Effect of Catechins on Upper Respiratory Tract Infections in Winter: A Randomized, Placebo-Controlled, Double-Blinded Trial
Tea catechins are plant-derived compounds that improve immune functions. Previous randomized control trials have demonstrated the efficacy of primarily epi-type catechins against upper respiratory tract infections (URTIs). Green tea can be consumed in several ways, including popular bottled beverages. These beverages, however, require sterilization during manufacturing, which results in catechin isomerization. We conducted a randomized, double-blinded, placebo-controlled trial involving healthy Japanese participants to evaluate whether catechin consumption via bottled beverages has an alleviating effect on the duration and severity of URTIs in winter. The catechin group (490 mg catechin, 0.14%, containing 59% epi-type catechin, n = 55) showed reduced durations of running nose, nasal congestion, and headache, compared with the placebo group (0 mg catechin, n = 54; p = 0.013, 0.018, and <0.001, respectively). Furthermore, when considering physical symptoms, the duration of nasopharyngeal symptoms improved significantly in the catechin group (p < 0.001) compared with that in the control group. The daily consumption of catechin thus reduced the duration and severity of URTIs in healthy men and women. Humans are regularly exposed to several potential infectious threats, and the oral administration of heat-epimerized tea catechins might help prevent and reduce the severity of URTIs.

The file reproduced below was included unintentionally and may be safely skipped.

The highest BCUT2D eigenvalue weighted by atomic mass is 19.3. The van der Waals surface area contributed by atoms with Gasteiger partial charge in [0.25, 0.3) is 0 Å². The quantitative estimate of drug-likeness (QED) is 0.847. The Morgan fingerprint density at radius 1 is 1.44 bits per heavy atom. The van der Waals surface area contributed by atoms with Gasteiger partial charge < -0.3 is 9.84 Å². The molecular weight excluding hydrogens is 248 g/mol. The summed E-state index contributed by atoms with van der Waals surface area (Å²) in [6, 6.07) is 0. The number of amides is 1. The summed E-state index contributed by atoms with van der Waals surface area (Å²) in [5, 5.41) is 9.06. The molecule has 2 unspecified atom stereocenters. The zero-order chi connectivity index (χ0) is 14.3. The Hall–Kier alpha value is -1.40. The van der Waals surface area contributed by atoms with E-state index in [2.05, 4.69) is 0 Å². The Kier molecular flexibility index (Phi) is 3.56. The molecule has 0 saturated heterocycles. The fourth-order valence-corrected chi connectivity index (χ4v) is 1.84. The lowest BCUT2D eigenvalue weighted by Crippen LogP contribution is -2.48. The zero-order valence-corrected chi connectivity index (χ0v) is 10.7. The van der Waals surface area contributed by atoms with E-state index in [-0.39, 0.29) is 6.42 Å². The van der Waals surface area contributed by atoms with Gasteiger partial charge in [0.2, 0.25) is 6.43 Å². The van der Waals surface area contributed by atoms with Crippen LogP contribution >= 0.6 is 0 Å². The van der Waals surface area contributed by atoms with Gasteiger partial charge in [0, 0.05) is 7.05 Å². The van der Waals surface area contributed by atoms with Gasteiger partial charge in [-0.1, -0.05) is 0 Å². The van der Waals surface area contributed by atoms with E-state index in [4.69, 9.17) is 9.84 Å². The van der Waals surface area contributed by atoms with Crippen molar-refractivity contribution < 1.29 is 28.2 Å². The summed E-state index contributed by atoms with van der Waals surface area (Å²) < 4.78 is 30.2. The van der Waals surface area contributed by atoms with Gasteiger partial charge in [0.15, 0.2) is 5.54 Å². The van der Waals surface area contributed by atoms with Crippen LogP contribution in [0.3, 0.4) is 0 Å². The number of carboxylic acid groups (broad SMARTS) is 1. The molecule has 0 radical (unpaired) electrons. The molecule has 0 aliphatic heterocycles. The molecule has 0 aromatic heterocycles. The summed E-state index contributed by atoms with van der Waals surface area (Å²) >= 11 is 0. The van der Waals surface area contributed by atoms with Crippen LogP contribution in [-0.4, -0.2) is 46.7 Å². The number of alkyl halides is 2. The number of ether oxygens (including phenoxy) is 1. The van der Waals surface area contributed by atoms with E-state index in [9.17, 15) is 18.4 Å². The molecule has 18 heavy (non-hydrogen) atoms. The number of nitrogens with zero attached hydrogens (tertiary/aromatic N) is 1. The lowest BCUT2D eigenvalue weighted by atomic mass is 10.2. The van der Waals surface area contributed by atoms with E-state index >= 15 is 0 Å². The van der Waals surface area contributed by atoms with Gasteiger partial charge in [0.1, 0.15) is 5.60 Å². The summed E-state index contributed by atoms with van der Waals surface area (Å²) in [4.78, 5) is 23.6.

Ozato, N., Yamaguchi, T., Kusaura, T., Kitazawa, H., Hibi, M., Osaki, N., & Ono, T. (2022, April 29). Effect of Catechins on Upper Respiratory Tract Infections in Winter: A Randomized, Placebo-Controlled, Double-Blinded Trial. MDPI. Retrieved September 7, 2022, from https://www.mdpi.com/2072-6643/14/9/1856